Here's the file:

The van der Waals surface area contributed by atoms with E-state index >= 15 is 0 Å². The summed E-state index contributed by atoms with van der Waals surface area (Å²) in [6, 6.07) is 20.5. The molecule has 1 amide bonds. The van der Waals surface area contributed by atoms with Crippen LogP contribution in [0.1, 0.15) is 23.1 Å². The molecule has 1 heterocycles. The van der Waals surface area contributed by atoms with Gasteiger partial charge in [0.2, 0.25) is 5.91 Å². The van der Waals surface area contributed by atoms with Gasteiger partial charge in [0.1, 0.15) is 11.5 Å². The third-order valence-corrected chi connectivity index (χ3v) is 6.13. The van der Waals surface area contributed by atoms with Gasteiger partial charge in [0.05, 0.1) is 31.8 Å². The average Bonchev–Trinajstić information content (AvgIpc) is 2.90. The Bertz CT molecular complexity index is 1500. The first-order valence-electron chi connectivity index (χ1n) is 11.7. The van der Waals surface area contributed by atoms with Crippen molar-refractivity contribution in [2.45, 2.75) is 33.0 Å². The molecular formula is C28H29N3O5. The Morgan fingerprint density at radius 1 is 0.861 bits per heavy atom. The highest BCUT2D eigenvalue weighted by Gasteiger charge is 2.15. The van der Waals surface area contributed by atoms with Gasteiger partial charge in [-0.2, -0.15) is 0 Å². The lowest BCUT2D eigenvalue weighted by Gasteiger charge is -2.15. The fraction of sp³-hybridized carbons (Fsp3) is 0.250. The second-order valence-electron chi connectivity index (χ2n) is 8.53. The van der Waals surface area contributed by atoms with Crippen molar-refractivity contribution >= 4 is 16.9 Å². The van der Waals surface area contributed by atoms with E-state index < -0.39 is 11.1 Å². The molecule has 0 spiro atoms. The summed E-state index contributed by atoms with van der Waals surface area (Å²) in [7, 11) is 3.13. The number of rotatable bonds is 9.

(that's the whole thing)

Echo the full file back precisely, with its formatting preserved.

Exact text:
The van der Waals surface area contributed by atoms with E-state index >= 15 is 0 Å². The summed E-state index contributed by atoms with van der Waals surface area (Å²) in [6, 6.07) is 20.5. The molecule has 1 amide bonds. The van der Waals surface area contributed by atoms with Crippen LogP contribution in [0.1, 0.15) is 23.1 Å². The molecule has 1 heterocycles. The van der Waals surface area contributed by atoms with Gasteiger partial charge in [0.2, 0.25) is 5.91 Å². The van der Waals surface area contributed by atoms with Gasteiger partial charge in [0.1, 0.15) is 11.5 Å². The third-order valence-corrected chi connectivity index (χ3v) is 6.13. The van der Waals surface area contributed by atoms with Gasteiger partial charge in [0.05, 0.1) is 31.8 Å². The average Bonchev–Trinajstić information content (AvgIpc) is 2.90. The Bertz CT molecular complexity index is 1500. The first-order valence-electron chi connectivity index (χ1n) is 11.7. The van der Waals surface area contributed by atoms with Crippen molar-refractivity contribution in [2.45, 2.75) is 33.0 Å². The molecular formula is C28H29N3O5. The Morgan fingerprint density at radius 1 is 0.861 bits per heavy atom. The highest BCUT2D eigenvalue weighted by Gasteiger charge is 2.15. The van der Waals surface area contributed by atoms with Gasteiger partial charge in [-0.2, -0.15) is 0 Å². The lowest BCUT2D eigenvalue weighted by Gasteiger charge is -2.15. The fraction of sp³-hybridized carbons (Fsp3) is 0.250. The second-order valence-electron chi connectivity index (χ2n) is 8.53. The van der Waals surface area contributed by atoms with Crippen molar-refractivity contribution >= 4 is 16.9 Å². The van der Waals surface area contributed by atoms with E-state index < -0.39 is 11.1 Å². The molecule has 0 spiro atoms. The summed E-state index contributed by atoms with van der Waals surface area (Å²) in [7, 11) is 3.13. The number of rotatable bonds is 9.